Risa pressed the tips of her claws against Worthmann's back to emphasize Tyler's threat. It was melodramatic, but Tyler wasn't complaining; it also meant that she was now in range to finish the LIM exec if he tried anything funny. He picked up Gage's laser shot and trained it on Worthmann rather than the now-useless pulse vulcan.

"You two get out of here," Conn ordered the panic-stricken technicians. "I'd suggest taking an escape pod, if the designers were bright enough to include any." They wasted no time in running, afraid to stop in case someone reached a belated decision to shoot them after all.

"All right, Worthmann, let's see you work this miracle."

Gage knelt, opened his case, and removed a small kit about six inches by four by two. He went over to Anje's inert form and turned her over onto her face.

"Now, if I recall correctly, the access panel should be around the back of the neck, here," he murmured, opening the repair kit and withdrawing a probe. He detached her cape, then released the armor around her neck and shoulders. "Good; here it is. I was hoping Scion-Colesburg hadn't moved things just to be different from our design." He opened up a small panel with the probe, then put the tool away and got out a plastic cylinder that seemed filled with some kind of neon-electric blue liquid. He inserted it into the back of the Demi's neck, screwed it into place with a half-turn, and pushed the tab on the end. A low hum was heard, then Anje's body began to shudder uncontrollably. Green lightning started to play over her body, just as it did when her Recover system was initiated.

"There may be some permanent memory loss," Gage warned. "Her systems will rebuild damaged circuitry, but if the physical structures where that memory is stored were destroyed, they'll take the data with them. Reconstruction happens based on initial status, not last-existing condition."

"Don't worry," Anje's muffled voice said, "there doesn't appear to be anything wrong." Gage withdrew the cylinder, the liquid in which was now translucent, its energy used up, then sealed Anje's access port and armor back up. The little android stood up, shuddered once, then began to look around. "Um, who are all of you?"

Jaws dropped as everyone groped for words. They were spared the effect of finding something to say, though, when Anje laughed.

"I'm sorry," she said. "I just couldn't resist. I would like to know what happened during the fight, though."

"We won," Tyler said curtly.


Tyler shook his head. Anje dropped her gaze, understanding.

"I believe I've fulfilled my side of this bargain," Gage stated. "Can we get out of here before everyone remaining decides to rush us?"

"Stuff it, skag, before we decide to kill you anyway," Risa snarled. Tyler shot her a look. Killing Gage would be a just punishment for his crimes, but it would require a cost in honor and self-image that the ex-agent wasn't ready to pay.

"Let's just get him aboard. I'll feel better when we can get him into the brig."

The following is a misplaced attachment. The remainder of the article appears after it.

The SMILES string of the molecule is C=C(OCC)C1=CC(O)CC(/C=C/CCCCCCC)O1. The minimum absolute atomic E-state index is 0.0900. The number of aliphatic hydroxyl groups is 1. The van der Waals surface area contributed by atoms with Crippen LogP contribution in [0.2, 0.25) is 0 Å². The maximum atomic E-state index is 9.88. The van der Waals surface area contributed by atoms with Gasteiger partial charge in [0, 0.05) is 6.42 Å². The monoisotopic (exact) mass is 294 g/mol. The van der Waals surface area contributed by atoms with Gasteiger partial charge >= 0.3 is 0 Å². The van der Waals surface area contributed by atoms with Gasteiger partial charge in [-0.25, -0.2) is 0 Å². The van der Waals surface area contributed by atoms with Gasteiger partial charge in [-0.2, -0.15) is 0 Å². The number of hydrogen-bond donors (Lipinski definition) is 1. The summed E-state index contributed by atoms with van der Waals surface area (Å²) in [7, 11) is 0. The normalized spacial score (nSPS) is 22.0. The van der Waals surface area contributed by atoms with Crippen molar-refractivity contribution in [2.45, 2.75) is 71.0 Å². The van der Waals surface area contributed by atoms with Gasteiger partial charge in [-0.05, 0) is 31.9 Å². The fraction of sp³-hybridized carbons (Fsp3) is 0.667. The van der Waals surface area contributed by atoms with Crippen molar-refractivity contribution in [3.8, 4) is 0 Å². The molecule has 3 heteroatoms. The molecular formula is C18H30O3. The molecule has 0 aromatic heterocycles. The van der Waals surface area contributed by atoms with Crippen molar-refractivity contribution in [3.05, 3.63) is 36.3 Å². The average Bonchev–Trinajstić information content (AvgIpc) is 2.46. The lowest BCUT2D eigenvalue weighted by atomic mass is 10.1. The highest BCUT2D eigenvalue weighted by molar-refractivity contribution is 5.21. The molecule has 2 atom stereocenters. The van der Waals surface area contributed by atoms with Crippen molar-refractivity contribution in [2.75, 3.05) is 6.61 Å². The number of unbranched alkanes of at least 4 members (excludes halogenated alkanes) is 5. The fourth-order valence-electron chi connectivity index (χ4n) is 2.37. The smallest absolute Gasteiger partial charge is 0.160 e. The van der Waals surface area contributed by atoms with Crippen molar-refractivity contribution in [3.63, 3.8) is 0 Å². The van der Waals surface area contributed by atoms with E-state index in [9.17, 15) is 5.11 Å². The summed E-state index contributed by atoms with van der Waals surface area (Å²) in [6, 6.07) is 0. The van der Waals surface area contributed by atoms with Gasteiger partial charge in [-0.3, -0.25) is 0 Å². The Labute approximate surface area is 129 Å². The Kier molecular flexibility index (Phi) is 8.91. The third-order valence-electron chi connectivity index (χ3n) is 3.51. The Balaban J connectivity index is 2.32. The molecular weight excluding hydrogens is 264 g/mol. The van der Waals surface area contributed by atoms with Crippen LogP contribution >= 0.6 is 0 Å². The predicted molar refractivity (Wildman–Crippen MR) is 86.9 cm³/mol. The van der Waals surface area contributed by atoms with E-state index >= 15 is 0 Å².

Conn and Tyler made sure that Gage was stripped of equipment and locked into plasma rings before they were willing to leave him alone in a cell. When they reached the Freewind's bridge, the two women were already telling Hale about what had happened on board Lianora. Risa had just gotten to the ultimate punchline when the men arrived.

"Wait a minute," Hale said, holding up his hands. "You're saying that Mother Brain commissioned all this. Kidnapping? Experiments on people? Illegal space travel? Mass murder?"

"That's what they claimed," Risa said darkly. She, at least, didn't sound convinced.

"Time for that later," Tyler said. "Now, let's get out of here. Sooner or later, Mother Brain, LIM, the military, or someone is going to have ships out here. Let's get going now and worry later."

"You've got it," Hale said. "Glad the station's docking clamps popped when the computer went or we'd be in real trouble. As it is, though, take your seats!"

The Freewind pulled smoothly away from the satellite, moving out into space. Lianora looked silent and dead on the screens, its emergency power not being wasted on external lights. It wasn't dead, though. On board that station were the machines that had turned Melora into a monstrosity enslaved to a malicious intelligence outside herself. There were the datafiles detailing every step of the process. There was even the body of the man who had created the process, whose mind might possibly be recreated in an active-memory clone. Tyler gazed at it with hatred.

"Hale, destroy that thing."

"You're the boss."

The Freewind's laser cannons fired again, again, and again, brilliant beams of light cutting into the station. Lianora was a defenseless target and the outcome was inevitable. Detonations rocked the artificial satellite, tearing it apart from the inside as Hale's guns slashed the outside. In space, the final, titanic explosion was silent, but the Freewind shook from the force of it.

Melora deserved a fitting funeral pyre, Tyler thought.